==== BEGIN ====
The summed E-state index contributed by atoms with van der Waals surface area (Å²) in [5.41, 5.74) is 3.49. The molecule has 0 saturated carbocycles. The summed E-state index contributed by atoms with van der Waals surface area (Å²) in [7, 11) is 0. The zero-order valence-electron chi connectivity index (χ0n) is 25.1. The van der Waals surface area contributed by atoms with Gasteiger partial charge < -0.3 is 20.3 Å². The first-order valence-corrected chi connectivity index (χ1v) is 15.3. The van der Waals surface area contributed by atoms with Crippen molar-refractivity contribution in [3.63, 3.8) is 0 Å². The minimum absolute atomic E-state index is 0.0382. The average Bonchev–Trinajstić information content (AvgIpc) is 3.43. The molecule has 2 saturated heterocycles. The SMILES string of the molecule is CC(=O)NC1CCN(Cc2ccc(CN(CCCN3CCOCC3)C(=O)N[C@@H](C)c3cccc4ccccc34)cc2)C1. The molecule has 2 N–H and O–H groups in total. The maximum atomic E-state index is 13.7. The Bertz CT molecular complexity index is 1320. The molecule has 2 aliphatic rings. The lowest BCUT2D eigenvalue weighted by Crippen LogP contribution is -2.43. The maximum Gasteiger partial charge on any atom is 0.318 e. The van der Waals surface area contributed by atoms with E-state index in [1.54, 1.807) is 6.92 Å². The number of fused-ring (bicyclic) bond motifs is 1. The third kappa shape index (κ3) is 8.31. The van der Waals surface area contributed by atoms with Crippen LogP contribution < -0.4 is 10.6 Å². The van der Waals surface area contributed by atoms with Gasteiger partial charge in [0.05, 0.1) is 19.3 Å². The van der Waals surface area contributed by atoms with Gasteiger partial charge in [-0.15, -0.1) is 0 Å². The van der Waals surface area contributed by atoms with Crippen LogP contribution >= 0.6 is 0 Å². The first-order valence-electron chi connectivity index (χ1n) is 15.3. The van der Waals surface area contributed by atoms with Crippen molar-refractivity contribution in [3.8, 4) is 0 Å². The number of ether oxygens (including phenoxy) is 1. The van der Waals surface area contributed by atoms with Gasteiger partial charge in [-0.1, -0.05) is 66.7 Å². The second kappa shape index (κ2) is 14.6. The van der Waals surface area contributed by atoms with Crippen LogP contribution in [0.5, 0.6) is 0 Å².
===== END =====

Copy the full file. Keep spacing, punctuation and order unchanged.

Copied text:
The summed E-state index contributed by atoms with van der Waals surface area (Å²) in [5.41, 5.74) is 3.49. The molecule has 0 saturated carbocycles. The summed E-state index contributed by atoms with van der Waals surface area (Å²) in [7, 11) is 0. The zero-order valence-electron chi connectivity index (χ0n) is 25.1. The van der Waals surface area contributed by atoms with Gasteiger partial charge < -0.3 is 20.3 Å². The first-order valence-corrected chi connectivity index (χ1v) is 15.3. The van der Waals surface area contributed by atoms with Crippen molar-refractivity contribution in [3.63, 3.8) is 0 Å². The minimum absolute atomic E-state index is 0.0382. The average Bonchev–Trinajstić information content (AvgIpc) is 3.43. The molecule has 2 saturated heterocycles. The SMILES string of the molecule is CC(=O)NC1CCN(Cc2ccc(CN(CCCN3CCOCC3)C(=O)N[C@@H](C)c3cccc4ccccc34)cc2)C1. The molecule has 2 N–H and O–H groups in total. The maximum atomic E-state index is 13.7. The Bertz CT molecular complexity index is 1320. The molecule has 2 aliphatic rings. The lowest BCUT2D eigenvalue weighted by Crippen LogP contribution is -2.43. The maximum Gasteiger partial charge on any atom is 0.318 e. The van der Waals surface area contributed by atoms with E-state index in [1.54, 1.807) is 6.92 Å². The number of fused-ring (bicyclic) bond motifs is 1. The third kappa shape index (κ3) is 8.31. The van der Waals surface area contributed by atoms with Crippen LogP contribution < -0.4 is 10.6 Å². The van der Waals surface area contributed by atoms with Gasteiger partial charge in [0.05, 0.1) is 19.3 Å². The van der Waals surface area contributed by atoms with Gasteiger partial charge in [-0.15, -0.1) is 0 Å². The van der Waals surface area contributed by atoms with Crippen LogP contribution >= 0.6 is 0 Å². The first-order valence-electron chi connectivity index (χ1n) is 15.3. The van der Waals surface area contributed by atoms with Crippen molar-refractivity contribution in [3.8, 4) is 0 Å². The number of ether oxygens (including phenoxy) is 1. The van der Waals surface area contributed by atoms with Gasteiger partial charge in [-0.1, -0.05) is 66.7 Å². The second kappa shape index (κ2) is 14.6. The van der Waals surface area contributed by atoms with Crippen LogP contribution in [0.5, 0.6) is 0 Å².